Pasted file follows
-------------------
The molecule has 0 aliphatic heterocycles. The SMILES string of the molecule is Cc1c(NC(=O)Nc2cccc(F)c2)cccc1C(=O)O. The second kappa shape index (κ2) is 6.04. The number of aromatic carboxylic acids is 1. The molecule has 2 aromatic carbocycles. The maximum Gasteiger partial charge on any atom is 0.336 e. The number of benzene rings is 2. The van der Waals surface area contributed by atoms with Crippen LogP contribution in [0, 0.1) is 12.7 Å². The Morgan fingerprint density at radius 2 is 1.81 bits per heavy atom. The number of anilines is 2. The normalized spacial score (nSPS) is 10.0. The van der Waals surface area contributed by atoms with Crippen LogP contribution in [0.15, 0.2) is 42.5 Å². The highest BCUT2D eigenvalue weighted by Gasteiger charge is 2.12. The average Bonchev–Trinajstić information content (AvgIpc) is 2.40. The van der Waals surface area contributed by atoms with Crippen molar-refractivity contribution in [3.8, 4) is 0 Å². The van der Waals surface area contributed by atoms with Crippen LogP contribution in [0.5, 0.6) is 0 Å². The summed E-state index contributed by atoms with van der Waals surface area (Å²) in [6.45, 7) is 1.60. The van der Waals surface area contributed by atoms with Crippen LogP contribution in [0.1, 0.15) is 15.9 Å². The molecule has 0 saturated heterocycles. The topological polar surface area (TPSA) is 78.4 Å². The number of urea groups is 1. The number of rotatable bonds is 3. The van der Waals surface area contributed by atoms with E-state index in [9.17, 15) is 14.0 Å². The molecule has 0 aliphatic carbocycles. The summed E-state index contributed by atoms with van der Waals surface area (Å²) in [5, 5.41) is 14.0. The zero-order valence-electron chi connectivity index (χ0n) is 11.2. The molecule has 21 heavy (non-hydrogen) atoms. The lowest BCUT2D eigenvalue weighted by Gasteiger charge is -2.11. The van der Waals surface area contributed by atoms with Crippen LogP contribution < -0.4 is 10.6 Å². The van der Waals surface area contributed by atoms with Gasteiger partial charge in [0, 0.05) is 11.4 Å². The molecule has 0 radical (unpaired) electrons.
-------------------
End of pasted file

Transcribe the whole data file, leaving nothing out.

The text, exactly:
The molecule has 0 aliphatic heterocycles. The SMILES string of the molecule is Cc1c(NC(=O)Nc2cccc(F)c2)cccc1C(=O)O. The second kappa shape index (κ2) is 6.04. The number of aromatic carboxylic acids is 1. The molecule has 2 aromatic carbocycles. The maximum Gasteiger partial charge on any atom is 0.336 e. The number of benzene rings is 2. The van der Waals surface area contributed by atoms with Crippen LogP contribution in [0, 0.1) is 12.7 Å². The Morgan fingerprint density at radius 2 is 1.81 bits per heavy atom. The number of anilines is 2. The normalized spacial score (nSPS) is 10.0. The van der Waals surface area contributed by atoms with Crippen LogP contribution in [0.15, 0.2) is 42.5 Å². The highest BCUT2D eigenvalue weighted by Gasteiger charge is 2.12. The average Bonchev–Trinajstić information content (AvgIpc) is 2.40. The van der Waals surface area contributed by atoms with Crippen molar-refractivity contribution in [3.8, 4) is 0 Å². The van der Waals surface area contributed by atoms with Crippen LogP contribution in [0.5, 0.6) is 0 Å². The summed E-state index contributed by atoms with van der Waals surface area (Å²) in [6.45, 7) is 1.60. The van der Waals surface area contributed by atoms with Crippen LogP contribution in [0.1, 0.15) is 15.9 Å². The molecule has 0 saturated heterocycles. The topological polar surface area (TPSA) is 78.4 Å². The number of urea groups is 1. The number of rotatable bonds is 3. The van der Waals surface area contributed by atoms with E-state index in [9.17, 15) is 14.0 Å². The molecule has 0 aliphatic carbocycles. The summed E-state index contributed by atoms with van der Waals surface area (Å²) in [5, 5.41) is 14.0. The zero-order valence-electron chi connectivity index (χ0n) is 11.2. The molecule has 21 heavy (non-hydrogen) atoms. The lowest BCUT2D eigenvalue weighted by Gasteiger charge is -2.11. The van der Waals surface area contributed by atoms with Crippen LogP contribution < -0.4 is 10.6 Å². The van der Waals surface area contributed by atoms with Gasteiger partial charge in [0, 0.05) is 11.4 Å². The molecule has 0 radical (unpaired) electrons.